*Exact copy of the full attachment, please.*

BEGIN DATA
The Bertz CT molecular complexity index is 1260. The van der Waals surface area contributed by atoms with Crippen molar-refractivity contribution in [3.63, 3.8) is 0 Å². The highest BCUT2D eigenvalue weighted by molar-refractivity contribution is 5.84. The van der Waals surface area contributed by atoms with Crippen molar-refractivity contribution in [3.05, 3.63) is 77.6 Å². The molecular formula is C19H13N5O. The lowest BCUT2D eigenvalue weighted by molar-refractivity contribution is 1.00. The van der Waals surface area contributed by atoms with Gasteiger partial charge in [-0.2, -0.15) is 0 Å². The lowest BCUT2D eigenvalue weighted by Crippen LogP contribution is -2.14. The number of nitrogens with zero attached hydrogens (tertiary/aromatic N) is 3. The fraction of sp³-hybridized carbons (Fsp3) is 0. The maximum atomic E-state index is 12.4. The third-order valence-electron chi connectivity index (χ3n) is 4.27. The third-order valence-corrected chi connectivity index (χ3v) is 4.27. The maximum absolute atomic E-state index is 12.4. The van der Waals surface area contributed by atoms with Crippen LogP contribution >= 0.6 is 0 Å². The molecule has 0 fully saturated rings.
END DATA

The Bertz CT molecular complexity index is 1260. The van der Waals surface area contributed by atoms with Crippen molar-refractivity contribution in [3.63, 3.8) is 0 Å². The highest BCUT2D eigenvalue weighted by molar-refractivity contribution is 5.84. The van der Waals surface area contributed by atoms with Crippen molar-refractivity contribution in [3.05, 3.63) is 77.6 Å². The molecular formula is C19H13N5O. The lowest BCUT2D eigenvalue weighted by molar-refractivity contribution is 1.00. The van der Waals surface area contributed by atoms with Gasteiger partial charge in [-0.2, -0.15) is 0 Å². The lowest BCUT2D eigenvalue weighted by Crippen LogP contribution is -2.14. The number of nitrogens with zero attached hydrogens (tertiary/aromatic N) is 3. The fraction of sp³-hybridized carbons (Fsp3) is 0. The maximum atomic E-state index is 12.4. The third-order valence-electron chi connectivity index (χ3n) is 4.27. The third-order valence-corrected chi connectivity index (χ3v) is 4.27. The maximum absolute atomic E-state index is 12.4. The van der Waals surface area contributed by atoms with Crippen LogP contribution >= 0.6 is 0 Å². The molecule has 0 fully saturated rings.